The history is what's holding my interest right now. I'm determined to put together all the lesson plans before we start the year so I'm not scrambling to keep ahead and it's a bit daunting at the moment, but also fun to see all the things we'll get to talk about. I'm also really curious to see the Rosetta Stone program. I've heard so many wonderful things that I'm just taking a chance, but I haven't actually seen it at all. Of course, if I do it along with her, it will satisfy one of my 101 in 1001 goals too, so that's always fun!
*affiliate links

Thursday, May 26, 2011

Ancient Rome

We have made our way through Ancient Greece and it's time for me to do the prep work for the Ancient Rome unit. I had a more difficult time coming up with activities for this unit for some reason, there just wasn't a lot out there that fit in and was age appropriate.

A little background: We are following the classical method of teaching history and covering Ancient History this year. My homeschooler is 6 years old and 1st grade, so we're on the basic, "get an idea of everything" pass through.

Dress the soldier: I found this worksheet we can print out on heavier paper and use to learn a little more about how Roman soldiers were dressed.

Make an arch: I'm planning to follow the suggestions on this website to build a marshmallow arch...basically give her marshmallow, ask her to build an arch and leave her to figure it out. Key to this activity is keeping it novel...she won't see other marshmallow arches before building her own.

Erupt a volcano: When we talk about Pompeii, we'll do a model volcano activity

Make a tunic: I was really searching for more activities and this was something I had considered for Greece, but ended up not doing. I have a lot of scrap fabric and Sierra knows a bit about sewing, so I'll probably let her make a tunic

And that's all I've got this time around. Food seemed kind of silly because there's so much overlap with Greece and Egypt. Josh suggested some sort of statue carving activity, but I couldn't come up with anything feasible for her age range. I'm looking forward to moving on to the middle ages next year. I've started putting together our curriculum for that and my heart just isn't into the ancients anymore!! Egypt was the most fun unit this year (for me, anyway). We also could've done a lot more fun activities with the prehistoric section, but I was still searching for how to effectively teach history when we did that part.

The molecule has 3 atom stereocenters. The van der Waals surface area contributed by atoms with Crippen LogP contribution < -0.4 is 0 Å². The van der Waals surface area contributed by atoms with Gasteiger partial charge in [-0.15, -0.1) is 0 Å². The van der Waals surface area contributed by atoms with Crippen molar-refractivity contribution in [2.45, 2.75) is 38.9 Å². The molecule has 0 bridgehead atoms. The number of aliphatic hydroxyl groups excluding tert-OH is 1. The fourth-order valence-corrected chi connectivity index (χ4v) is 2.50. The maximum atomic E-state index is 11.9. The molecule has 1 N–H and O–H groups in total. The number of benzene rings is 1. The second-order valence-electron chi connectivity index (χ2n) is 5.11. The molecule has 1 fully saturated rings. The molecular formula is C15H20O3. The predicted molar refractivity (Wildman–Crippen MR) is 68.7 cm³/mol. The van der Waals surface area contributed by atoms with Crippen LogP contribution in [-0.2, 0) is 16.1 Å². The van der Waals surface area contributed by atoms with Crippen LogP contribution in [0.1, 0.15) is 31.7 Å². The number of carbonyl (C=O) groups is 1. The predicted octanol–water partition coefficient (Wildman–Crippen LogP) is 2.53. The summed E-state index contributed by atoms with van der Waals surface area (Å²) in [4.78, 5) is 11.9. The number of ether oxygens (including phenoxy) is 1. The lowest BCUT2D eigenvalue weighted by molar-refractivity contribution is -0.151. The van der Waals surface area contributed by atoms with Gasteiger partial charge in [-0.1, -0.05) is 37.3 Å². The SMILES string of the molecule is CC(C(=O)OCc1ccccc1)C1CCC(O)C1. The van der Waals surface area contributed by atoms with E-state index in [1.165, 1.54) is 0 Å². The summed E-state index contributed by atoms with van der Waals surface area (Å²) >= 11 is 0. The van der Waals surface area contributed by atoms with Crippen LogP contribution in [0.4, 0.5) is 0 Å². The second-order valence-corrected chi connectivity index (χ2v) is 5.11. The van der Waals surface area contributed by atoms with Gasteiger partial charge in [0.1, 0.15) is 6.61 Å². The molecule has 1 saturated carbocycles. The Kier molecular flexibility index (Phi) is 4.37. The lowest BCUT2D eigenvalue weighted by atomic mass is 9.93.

Wednesday, May 25, 2011

The Olympics

As we wrap up our Ancient Greece studies, it was time to have a little fun with our own mini-Olympics.

To start, I made a couple of "laurel" wreaths out of pipe cleaners, construction paper and tacky glue. This would be an okay kid project if you have children that are patient enough to leave their wreaths while the glue dries. I just made these myself during naptime as a surprise.

First, bend a pipe cleaner into a "c" shape
Cut out a bunch of tear-drop shapes out of construction paper (I used 3 pieces of paper to make two wreaths). Also, put a small puddle of tacky glue on a piece of scrap paper.
Dip the end of one "leaf" in the glue and fold it around one end of the pipe cleaner. Hold it until it pretty much holds itself. Repeat for the other end of the pipe cleaner
Dip the left edge of one leaf in the glue. I kind of slid the leaf along the top of the glue...like you were spreading butter on bread.
With the pipe cleaner laying on the scrap paper, gently press this leaf onto one end.
Now dip the right edge of a leaf in glue
And stick this one onto the same end of the pipe cleaner, opposite the other leaf
Continue alternating in this manner until you get half way around the pipe cleaner
Then start over again at the other end
And work your way to the middle again
Gently turn the wreath over
And add a thin bead of glue against the pipe cleaner all the way around to be sure the leaves stick to the pipe cleaner and not just themselves. Then let the whole thing dry (overnight would be best, but they were pretty much okay after a few hours)